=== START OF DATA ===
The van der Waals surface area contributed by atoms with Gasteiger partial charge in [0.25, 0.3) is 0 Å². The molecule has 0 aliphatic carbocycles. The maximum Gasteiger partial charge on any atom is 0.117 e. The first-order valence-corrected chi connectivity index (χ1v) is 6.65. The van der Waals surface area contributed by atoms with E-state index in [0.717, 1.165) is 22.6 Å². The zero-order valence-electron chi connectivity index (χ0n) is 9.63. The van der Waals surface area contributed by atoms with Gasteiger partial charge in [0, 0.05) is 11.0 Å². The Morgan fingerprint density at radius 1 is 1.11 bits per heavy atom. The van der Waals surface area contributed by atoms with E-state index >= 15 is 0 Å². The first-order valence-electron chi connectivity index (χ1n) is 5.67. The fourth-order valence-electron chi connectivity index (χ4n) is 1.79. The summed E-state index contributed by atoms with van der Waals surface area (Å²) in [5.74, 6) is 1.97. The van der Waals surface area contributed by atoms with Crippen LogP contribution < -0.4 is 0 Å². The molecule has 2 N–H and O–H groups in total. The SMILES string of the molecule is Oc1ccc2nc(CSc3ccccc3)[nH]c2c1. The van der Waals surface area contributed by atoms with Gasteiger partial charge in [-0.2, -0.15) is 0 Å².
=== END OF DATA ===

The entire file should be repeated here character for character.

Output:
The van der Waals surface area contributed by atoms with Gasteiger partial charge in [0.25, 0.3) is 0 Å². The molecule has 0 aliphatic carbocycles. The maximum Gasteiger partial charge on any atom is 0.117 e. The first-order valence-corrected chi connectivity index (χ1v) is 6.65. The van der Waals surface area contributed by atoms with E-state index in [0.717, 1.165) is 22.6 Å². The zero-order valence-electron chi connectivity index (χ0n) is 9.63. The van der Waals surface area contributed by atoms with Gasteiger partial charge in [0, 0.05) is 11.0 Å². The Morgan fingerprint density at radius 1 is 1.11 bits per heavy atom. The van der Waals surface area contributed by atoms with E-state index >= 15 is 0 Å². The first-order valence-electron chi connectivity index (χ1n) is 5.67. The fourth-order valence-electron chi connectivity index (χ4n) is 1.79. The summed E-state index contributed by atoms with van der Waals surface area (Å²) in [5.74, 6) is 1.97. The van der Waals surface area contributed by atoms with Crippen LogP contribution < -0.4 is 0 Å². The molecule has 2 N–H and O–H groups in total. The SMILES string of the molecule is Oc1ccc2nc(CSc3ccccc3)[nH]c2c1. The van der Waals surface area contributed by atoms with Gasteiger partial charge in [-0.2, -0.15) is 0 Å².